Objectives As opposed to the proximal aortic neck, distal iliac neck evolution after endovascular repairs (EVAR) has not been addressed adequately in the literature. With a core laboratory analysis of morphological changes, this study evaluated midterm results of distal iliac neck evolution after EVAR with the Trivascular Ovation stent graft. Methods This was a multicenter registry of all patients undergoing EVAR with a Trivascular Ovation endograft. Inclusion criteria were the availability of computed tomography (CT) images at a minimum follow-up of 24 months. Standard CT scans were reviewed centrally using dedicated software. Distal common iliac neck was segmented into zone A, called bifurcation area (within 5 mm to the hypogastric bifurcation); zone B, called landing area (at the level of the iliac limb landing). Images were analyzed for iliac neck enlargement (≥2 mm), proximal graft migration (GM; ≥5 mm), patency, and endoleak. Iliac-related outcome and iliac-related secondary reintervention (IRSI) were reported. Data were further stratified in case of ectatic common iliac artery (CIA, diameters >15 mm). Results Inclusion criteria were met by 89 patients. Technical success in iliac limb deployment was 177 of 178(one intraoperative femorofemoral bypass for iliac graft occlusion). The mean stent graft landing distance to the hypogastric bifurcation was 8 ± 6.25 mm (standard error, 0.55 mm). As the result of a very precise deployment covering the entire length of common iliac artery, zone A and zone B were overlapping in 41.2% of cases. At a mean follow-up period of 32 months (range, 24-50 months), there were no distal type I endoleaks, no iliac graft migration, and 2 iliac limb occlusions (one in the ectatic CIA group; P = NS). There were 4 IRSIs (1 bypass, 3 surgical thrombectomy + stenting). The 4 -year freedom from IRSI was 97.1 (96.5% in the ectatic CIA group; P = NS). Distal iliac neck enlargement >2 mm occurred in 26% of cases (46 of 177), but no late type I distal endoleak was reported. Freedom from distal iliac neck enlargement was 84% and 73%, respectively, at 2 and 4 years, whereas freedom from type I distal endoleak was 100%. Conclusions Distal iliac neck enlargement may be associated to EVAR at midterm follow-up, but the dilatation exceeding the stent graft diameter is uncommon and not related to neck-related reintervention. Long-term surveillance, however, is mandatory, because IRSIs may be necessary especially in patients with uncovered portion of CIA.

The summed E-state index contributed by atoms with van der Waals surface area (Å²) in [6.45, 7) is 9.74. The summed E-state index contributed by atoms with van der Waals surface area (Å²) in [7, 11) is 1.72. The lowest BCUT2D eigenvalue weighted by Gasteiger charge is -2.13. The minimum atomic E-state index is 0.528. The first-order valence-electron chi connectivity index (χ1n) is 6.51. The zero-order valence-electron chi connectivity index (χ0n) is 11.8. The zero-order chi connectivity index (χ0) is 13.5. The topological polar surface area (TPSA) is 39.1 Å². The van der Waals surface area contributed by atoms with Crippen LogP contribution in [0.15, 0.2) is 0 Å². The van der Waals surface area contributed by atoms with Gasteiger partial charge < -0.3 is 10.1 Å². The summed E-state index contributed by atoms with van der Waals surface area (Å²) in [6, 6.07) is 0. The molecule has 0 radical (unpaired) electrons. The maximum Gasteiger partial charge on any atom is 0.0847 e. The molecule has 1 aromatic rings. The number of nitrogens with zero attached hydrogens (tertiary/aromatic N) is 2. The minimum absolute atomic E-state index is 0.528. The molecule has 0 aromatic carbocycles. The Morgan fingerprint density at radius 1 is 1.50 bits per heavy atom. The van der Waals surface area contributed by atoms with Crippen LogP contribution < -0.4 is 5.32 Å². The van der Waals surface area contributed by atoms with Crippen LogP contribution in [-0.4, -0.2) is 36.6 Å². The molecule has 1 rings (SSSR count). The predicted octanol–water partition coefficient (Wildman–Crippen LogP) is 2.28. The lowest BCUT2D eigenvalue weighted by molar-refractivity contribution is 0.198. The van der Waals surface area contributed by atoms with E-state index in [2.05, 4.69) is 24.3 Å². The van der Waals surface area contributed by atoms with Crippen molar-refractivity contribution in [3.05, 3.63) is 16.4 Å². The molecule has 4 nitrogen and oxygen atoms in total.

|Data di pubblicazione:||2016|
|Titolo:||Distal Iliac Neck Evolution After EVAR With Trivascular Ovation Stent Graft: Midterm Results From the Italian Registry|
|Rivista:||JOURNAL OF VASCULAR SURGERY|
|Digital Object Identifier (DOI):||10.1016/j.jvs.2016.03.196|
|Codice identificativo ISI:||WOS:000376230600029|
|Appare nelle tipologie:||Articolo su Rivista|